"Yes, you may go. But don't linger. Father has a short line this morning so it won't be long until your confession. And I expect you to add this transgression to your list."

Tuesday, November 1, 2016

Keep On Driving by Kevin Finnerty

Kevin Finnerty's stream of consciousness from a Minnesotan bus driver trying to persuade you he's not paid enough.

They don't pay me enough.

They say driving a bus is easy. After all, just about everybody can drive a car.

Sure, but if you sat where I sit and saw what I see, you might think different.

Let's start with all those other drivers. Up here, I can see everyone else on the highway traveling between St. Paul and Minneapolis.

At least half of them have no business being on the road driving 60 miles per hour on perfectly clean roads, let alone ones with snow and ice.

It's not that they can't drive, though there's some of that. It's more that they shouldn't be driving because they don't take it seriously.

Every other car, drivers are texting or surfing the web or using their smart phones to make a call. Some put on makeup, others have a snack.

You guys would shoot me if I did any of those things.

Sunday, October 30, 2016

Heavy Artillery By Mitchell Toews

Mitchell Toews tells the story of young Matty and his characterful neighbour encountering a travelling salesman in the sleepy Manitoba town of Hartplatz.

When I was a young boy, growing up in Hartplatz, Manitoba, it was a tiny place. The population was less than five thousand - more like three if you muzzled the eager beavers over at the Chamber of Commerce. And although the little town lacked in size, it knew back then just who it was and what it wasn't.

The town was a dot on the immense map of Canada; a mere speck on the globe that sat on Miss Kornelsen's desk in the imposing wooden school house on Reimer Avenue. So many people were of similar (Mennonite) lineage and had the same names, first and last, that nicknames were almost obligatory. Corny (Cornelius, a popular name) Friesen became Flash Friesen (he owned a camera). Another Corny Friesen was High-Pockets (he was tall). Yet another Cornelius Friesen was Pastor Friesen, and so on.

Not only were many of us named the same/similarly, but it was said of us that we all thought the same. In truth, we did not, of course. There were as many opinions as there were grains of sand or stars in the sky. In fact, many practical-minded people stocked up on them. They had one opinion - on the same subject - for each situation. One for Flash Friesen (so argumentative; mercurial!); one for that show-off High-Pockets; and yet another subdued, measured and deep-voiced for Pastor Friesen. And then one more secret one, whispered in quiet conspiracy, staring up at the ceiling late at night, the hushed words mixing with the sound of crickets through the open bedroom window.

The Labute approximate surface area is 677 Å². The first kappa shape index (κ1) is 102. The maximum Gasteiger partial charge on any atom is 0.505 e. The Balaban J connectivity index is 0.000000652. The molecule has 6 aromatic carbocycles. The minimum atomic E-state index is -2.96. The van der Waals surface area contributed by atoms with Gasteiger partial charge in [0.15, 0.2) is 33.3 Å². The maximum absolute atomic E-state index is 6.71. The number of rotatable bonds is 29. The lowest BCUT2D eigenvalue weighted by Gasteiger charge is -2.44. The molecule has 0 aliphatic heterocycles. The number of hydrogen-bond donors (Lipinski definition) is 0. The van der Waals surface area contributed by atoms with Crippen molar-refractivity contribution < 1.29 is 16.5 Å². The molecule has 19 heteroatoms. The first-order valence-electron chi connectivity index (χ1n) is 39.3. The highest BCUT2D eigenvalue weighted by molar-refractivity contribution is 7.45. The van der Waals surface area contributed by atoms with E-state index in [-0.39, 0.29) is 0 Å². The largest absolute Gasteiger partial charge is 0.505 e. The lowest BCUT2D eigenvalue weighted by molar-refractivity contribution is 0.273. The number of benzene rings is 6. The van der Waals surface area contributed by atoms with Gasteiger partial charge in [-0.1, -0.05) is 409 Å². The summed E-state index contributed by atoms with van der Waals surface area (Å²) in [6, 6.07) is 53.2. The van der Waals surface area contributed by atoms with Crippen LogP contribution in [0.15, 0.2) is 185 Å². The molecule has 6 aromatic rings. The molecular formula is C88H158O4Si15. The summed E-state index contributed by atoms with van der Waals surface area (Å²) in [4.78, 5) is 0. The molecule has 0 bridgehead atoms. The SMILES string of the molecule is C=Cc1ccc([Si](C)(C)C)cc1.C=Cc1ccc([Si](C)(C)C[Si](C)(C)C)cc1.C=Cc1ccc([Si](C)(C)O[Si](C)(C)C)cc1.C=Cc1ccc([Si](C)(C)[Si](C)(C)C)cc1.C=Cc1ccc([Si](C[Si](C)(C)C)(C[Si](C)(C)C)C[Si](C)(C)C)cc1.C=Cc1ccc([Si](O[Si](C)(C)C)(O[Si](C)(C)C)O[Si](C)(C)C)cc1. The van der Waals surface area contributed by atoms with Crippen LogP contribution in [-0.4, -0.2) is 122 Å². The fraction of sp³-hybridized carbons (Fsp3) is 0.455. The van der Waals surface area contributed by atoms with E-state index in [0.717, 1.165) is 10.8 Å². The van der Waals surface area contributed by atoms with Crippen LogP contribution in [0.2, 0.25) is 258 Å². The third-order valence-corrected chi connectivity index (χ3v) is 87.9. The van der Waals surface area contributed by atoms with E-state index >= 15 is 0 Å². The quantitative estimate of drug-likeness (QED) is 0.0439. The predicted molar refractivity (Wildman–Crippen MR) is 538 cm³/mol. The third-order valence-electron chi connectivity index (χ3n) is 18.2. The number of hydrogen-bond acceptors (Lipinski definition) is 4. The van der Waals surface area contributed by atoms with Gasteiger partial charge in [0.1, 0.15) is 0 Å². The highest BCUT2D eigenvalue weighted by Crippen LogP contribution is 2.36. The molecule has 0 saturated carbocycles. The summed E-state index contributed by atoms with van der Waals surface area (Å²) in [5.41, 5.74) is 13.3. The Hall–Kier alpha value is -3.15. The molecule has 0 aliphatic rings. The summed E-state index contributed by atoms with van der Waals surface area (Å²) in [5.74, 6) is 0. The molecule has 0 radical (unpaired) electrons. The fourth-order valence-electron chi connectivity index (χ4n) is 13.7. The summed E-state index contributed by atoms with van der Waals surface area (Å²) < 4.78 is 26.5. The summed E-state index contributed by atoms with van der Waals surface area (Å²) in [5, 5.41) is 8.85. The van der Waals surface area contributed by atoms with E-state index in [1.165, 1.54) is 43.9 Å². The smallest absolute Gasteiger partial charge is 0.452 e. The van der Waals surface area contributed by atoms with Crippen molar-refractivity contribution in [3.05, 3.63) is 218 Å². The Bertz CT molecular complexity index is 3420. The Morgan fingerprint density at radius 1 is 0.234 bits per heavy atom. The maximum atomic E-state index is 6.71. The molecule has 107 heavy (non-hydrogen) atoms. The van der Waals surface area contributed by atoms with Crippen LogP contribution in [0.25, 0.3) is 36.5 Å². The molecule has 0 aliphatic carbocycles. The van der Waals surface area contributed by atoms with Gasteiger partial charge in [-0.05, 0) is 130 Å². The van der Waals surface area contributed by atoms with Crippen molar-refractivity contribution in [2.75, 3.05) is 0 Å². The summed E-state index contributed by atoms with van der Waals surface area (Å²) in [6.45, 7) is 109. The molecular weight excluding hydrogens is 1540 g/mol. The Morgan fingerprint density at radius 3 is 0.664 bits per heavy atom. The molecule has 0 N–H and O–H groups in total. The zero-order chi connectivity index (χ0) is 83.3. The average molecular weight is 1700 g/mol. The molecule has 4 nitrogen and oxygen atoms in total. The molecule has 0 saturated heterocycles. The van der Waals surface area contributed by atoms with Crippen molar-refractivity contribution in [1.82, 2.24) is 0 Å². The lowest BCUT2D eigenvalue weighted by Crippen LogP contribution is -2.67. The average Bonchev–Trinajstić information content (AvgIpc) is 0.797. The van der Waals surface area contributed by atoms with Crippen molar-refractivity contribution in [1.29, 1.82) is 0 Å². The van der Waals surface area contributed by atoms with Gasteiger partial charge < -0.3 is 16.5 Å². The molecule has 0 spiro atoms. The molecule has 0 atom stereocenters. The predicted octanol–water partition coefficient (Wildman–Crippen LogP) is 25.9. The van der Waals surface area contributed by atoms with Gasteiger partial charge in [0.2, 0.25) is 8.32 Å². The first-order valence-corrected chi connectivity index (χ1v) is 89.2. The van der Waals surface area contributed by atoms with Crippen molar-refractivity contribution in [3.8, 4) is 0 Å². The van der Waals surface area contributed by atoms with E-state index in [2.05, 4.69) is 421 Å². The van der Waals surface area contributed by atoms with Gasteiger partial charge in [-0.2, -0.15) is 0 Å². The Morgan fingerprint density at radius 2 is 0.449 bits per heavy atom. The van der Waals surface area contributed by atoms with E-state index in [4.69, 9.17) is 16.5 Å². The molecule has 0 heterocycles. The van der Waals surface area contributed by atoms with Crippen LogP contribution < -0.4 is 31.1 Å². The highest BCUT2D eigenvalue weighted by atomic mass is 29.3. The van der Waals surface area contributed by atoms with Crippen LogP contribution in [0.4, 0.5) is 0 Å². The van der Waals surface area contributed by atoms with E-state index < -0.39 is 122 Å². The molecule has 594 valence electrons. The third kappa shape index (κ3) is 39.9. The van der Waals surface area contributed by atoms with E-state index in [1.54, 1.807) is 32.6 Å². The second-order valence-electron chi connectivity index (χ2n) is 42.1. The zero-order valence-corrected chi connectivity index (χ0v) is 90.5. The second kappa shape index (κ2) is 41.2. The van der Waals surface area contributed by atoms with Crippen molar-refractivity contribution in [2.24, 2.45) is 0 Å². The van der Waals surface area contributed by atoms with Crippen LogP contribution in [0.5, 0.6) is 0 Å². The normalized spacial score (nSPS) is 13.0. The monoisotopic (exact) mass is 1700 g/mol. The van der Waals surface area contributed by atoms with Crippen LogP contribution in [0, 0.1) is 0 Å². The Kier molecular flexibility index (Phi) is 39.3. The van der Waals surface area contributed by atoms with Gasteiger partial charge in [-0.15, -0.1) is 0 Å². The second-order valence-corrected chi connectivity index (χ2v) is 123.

And the little town slept.

Friday, October 28, 2016

Relativity by Peter Dabbene

Steven and Heather wake up to find that their airing cupboard is regularly reviving dead ancestors, in Peter Dabbene's masterful comedy with heart.

Steven Loghlin was groggy, blinking away the sun's blinding morning rays, and feeling every day of his thirty-three years as he descended the main stairs of the townhouse. Shielding his eyes as he passed the large center staircase window, he let his hand slide along the metal railing, a necessary concession to his early morning fugue. He clutched the railing tighter upon noticing that at the bottom of the stairs stood his long-dead grandfather, seeming very much alive.

Steven didn't believe in ghosts. Thus, it was safe to say that his grandfather - clad in bathrobe and slippers and holding wide the morning Courier-Times - was the last person he might have expected to greet him. And yet, there was Grandpa Benny, looking as curmudgeonly as Steven remembered him.

"What is this, a joke?" Grandpa Benny demanded, crunching the broadsheet into one hand and wagging it as if Steven were responsible for its production.


"Grandpa? Who the hell are you calling 'Grandpa'? And what's with the date on this newspaper? November 12, 2015? Where's today's paper? And where the hell am I?"

"Grandpa, it's me, Steven - I mean... Stevie. And that is today's paper." Steven grabbed one end of the crumpled mass of newsprint, freeing it slowly and deliberately from the old man's grip, like a police negotiator extracting a gun from a jittery third-strike offender. Up close the old man seemed tangible enough, but Grandpa Benny had died almost thirty years ago. Faced with such an irreconcilable contradiction, Steven did what he did in most confusing situations - he called for his wife.

Tuesday, October 25, 2016

Open House by Brooke Fieldhouse

After Fractal hosts an Open House in his stylish London squat, he finds himself unable to shake off an unwanted visitor; by Brooke Fieldhouse.

'...Last year one of the guests rifled through my wife's drawers would you believe?' announces Fractal to the group awaiting a tour of his minimalist apartment.

'Oooooh... hope she wasn't wearing them at the time!'

Fractal's eyebrows arch, his head swivels toward the voice. He doesn't like the sound of that... Not at all.

Visitors are gathering at the white entrance door, feet tapping the white floor... Eyes roving the white shininess of walls, white ceiling, white furniture, everything is white.